- Released: May 21, 2002
- Originally Released: 2002
- Label: Elektra / WEA
Entertainment Weekly - 10/12/01, p.42Ranked #72
in EW's "100 Best Movie Soundtracks" - "...Newman's first movie work, and arguably his finest..."
- 1.Main Title
- 3.I Could Love A Million Girls
- 4.Train Ride
- 5.Tateh's Motion Picture Book
- 6.Lower East Side
- 7.Delmonico Polka
- 8.Coalhouse And Sarah
- 9.Waltz For Evelyn
- 10.One More Hour
- 11.Sarah's Responsibility
- 12.Change Your Way
- 13.Clef Club Number 1
- 14.Atlantic City
- 15.Clef Club Number 2
- 16.Sarah's Funeral
- 17.Denouement: Morgan Library Takeover / Rhinelander Waldo / Coalhouse's Prayer
- 19.Ragtime Theme
Music from the motion picture, plus additional music, composed and conducted by Randy Newman.
Producers: Lenny Waronker, Russ Titelman.
Reissue producers: Steve Woolard, David McLees.
Recorded at Evergreen Recording Studios, Burbank, California on July 17, 1981. Originally released on Elektra (565). Includes liner notes by Jerry McCulley.
Audio Remasterer: Dan Hersch.
Liner Note Authors: Jerry McCulley; Randy Newman.
Recording information: Amigo Recording Studio; Evergreen Recording Studios.
Photographer: Bobby Penn.
Arranger: Randy Newman.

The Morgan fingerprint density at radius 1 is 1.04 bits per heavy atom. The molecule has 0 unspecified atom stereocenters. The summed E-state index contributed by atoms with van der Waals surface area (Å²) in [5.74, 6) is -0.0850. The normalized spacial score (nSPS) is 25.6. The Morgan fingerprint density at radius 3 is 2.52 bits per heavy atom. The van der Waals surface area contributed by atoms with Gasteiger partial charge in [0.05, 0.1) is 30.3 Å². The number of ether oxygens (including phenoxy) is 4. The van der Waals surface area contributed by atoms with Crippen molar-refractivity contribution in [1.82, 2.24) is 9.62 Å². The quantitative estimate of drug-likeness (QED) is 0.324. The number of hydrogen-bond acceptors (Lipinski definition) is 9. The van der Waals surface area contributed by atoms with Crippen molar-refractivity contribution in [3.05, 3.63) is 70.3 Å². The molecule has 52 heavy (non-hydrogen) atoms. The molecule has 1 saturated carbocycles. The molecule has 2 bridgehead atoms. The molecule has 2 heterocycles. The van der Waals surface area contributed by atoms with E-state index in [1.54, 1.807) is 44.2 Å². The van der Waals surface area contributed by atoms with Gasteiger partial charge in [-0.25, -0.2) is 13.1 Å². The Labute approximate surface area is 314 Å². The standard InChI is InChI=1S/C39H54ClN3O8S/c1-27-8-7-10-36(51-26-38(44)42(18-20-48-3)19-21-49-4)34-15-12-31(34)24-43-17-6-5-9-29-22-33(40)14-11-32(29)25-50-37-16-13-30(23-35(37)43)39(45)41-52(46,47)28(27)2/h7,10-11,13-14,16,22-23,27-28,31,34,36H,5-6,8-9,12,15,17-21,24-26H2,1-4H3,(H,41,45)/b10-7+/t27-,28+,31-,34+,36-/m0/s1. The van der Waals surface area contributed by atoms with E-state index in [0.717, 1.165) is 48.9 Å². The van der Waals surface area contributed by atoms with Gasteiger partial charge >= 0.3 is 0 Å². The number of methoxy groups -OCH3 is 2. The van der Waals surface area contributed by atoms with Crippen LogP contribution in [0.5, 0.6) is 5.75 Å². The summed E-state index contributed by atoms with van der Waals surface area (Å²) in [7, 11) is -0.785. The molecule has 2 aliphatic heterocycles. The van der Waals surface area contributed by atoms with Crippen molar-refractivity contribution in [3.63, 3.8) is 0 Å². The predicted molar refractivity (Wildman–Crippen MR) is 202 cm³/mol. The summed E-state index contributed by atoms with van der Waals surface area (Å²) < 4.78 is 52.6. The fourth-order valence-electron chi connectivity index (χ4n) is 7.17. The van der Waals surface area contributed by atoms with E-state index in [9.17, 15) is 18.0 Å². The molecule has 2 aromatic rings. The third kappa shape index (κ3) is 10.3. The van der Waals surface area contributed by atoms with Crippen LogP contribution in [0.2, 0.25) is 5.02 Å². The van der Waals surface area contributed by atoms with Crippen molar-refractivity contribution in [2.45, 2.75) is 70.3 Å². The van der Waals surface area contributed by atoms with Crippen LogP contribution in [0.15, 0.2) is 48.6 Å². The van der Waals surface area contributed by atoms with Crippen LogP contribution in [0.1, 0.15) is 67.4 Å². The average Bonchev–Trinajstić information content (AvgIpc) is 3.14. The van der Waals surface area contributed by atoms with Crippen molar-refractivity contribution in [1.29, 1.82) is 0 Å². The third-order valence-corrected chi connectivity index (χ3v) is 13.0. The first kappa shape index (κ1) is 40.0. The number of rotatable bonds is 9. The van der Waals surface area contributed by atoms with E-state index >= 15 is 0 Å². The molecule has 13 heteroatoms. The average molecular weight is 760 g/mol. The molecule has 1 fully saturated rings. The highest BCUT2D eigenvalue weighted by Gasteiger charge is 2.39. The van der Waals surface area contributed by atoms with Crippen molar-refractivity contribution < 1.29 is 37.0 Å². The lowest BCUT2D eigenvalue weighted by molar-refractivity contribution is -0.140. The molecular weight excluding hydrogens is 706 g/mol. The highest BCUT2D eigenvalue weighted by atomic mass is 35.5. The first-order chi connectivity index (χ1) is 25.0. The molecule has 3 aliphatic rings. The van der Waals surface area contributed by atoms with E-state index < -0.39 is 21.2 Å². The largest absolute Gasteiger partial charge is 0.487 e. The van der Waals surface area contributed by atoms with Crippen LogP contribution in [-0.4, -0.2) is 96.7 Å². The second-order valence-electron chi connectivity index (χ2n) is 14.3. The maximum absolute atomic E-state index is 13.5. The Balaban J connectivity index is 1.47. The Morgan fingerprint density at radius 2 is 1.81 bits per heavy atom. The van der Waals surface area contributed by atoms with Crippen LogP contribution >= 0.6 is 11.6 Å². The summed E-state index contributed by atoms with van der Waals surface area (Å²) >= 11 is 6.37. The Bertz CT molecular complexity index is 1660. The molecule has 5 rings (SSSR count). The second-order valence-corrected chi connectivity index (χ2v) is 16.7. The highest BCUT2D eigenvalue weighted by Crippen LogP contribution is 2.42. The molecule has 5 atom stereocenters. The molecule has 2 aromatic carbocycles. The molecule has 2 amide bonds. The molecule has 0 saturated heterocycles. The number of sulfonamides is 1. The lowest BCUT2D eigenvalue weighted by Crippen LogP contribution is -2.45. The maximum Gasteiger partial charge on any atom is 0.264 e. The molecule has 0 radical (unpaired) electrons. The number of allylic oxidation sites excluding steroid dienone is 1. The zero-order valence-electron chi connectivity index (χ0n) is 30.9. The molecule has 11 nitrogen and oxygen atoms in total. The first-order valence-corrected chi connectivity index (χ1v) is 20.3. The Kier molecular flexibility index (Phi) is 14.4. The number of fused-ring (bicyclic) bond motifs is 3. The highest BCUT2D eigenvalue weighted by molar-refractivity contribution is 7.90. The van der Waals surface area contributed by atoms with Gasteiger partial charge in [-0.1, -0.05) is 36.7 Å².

Randy Newman was the nephew of film composers Alfred, Emil, and Lionel Newman (his own father was a doctor), which would suggest at least some familiarity with the field, even though he had only scored one minor movie (Cold Turkey). And in his songs, heard on his series of solo albums, he displayed far more knowledge of popular music styles of the early 20th century than any of his singer/songwriter peers. Listening to his records, you could always tell that he knew his way around Scott Joplin's rags. Who better, therefore, than Newman to make his debut as a big-budget film composer by scoring an adaptation of E.L. Doctorow's novel Ragtime? So must movie producer Dino DeLaurentis have reasoned in giving Newman the assignment. And the result worked out quite well. Newman naturally re-created much of the cakewalking Tin Pan Alley style of the turn-of-the-century era depicted in the film, but he actually had a more challenging assignment than might have appeared, since the story moves from one social stratum to another and ranges in tone from the comic to the melodramatic to the tragic. Especially impressive is the three-part "D‚nouement," which brings the plot strands together. On this sparsely credited soundtrack album, billed as "music from the motion picture plus additional music," one gets to hear several vocal numbers in addition to the instrumental cues. A period song, "I Could Love a Million Girls," sung by an uncredited Donald O'Connor, gives a sense of frivolity; "One More Hour," sung by an uncredited Jennifer Warnes and, like the score, nominated for an Oscar, has a drawing-room formality; and Newman himself is heard singing "Change Your Way" (which was not in the film), the sort of song that would be at home on any of his solo albums. ~ William Ruhlmann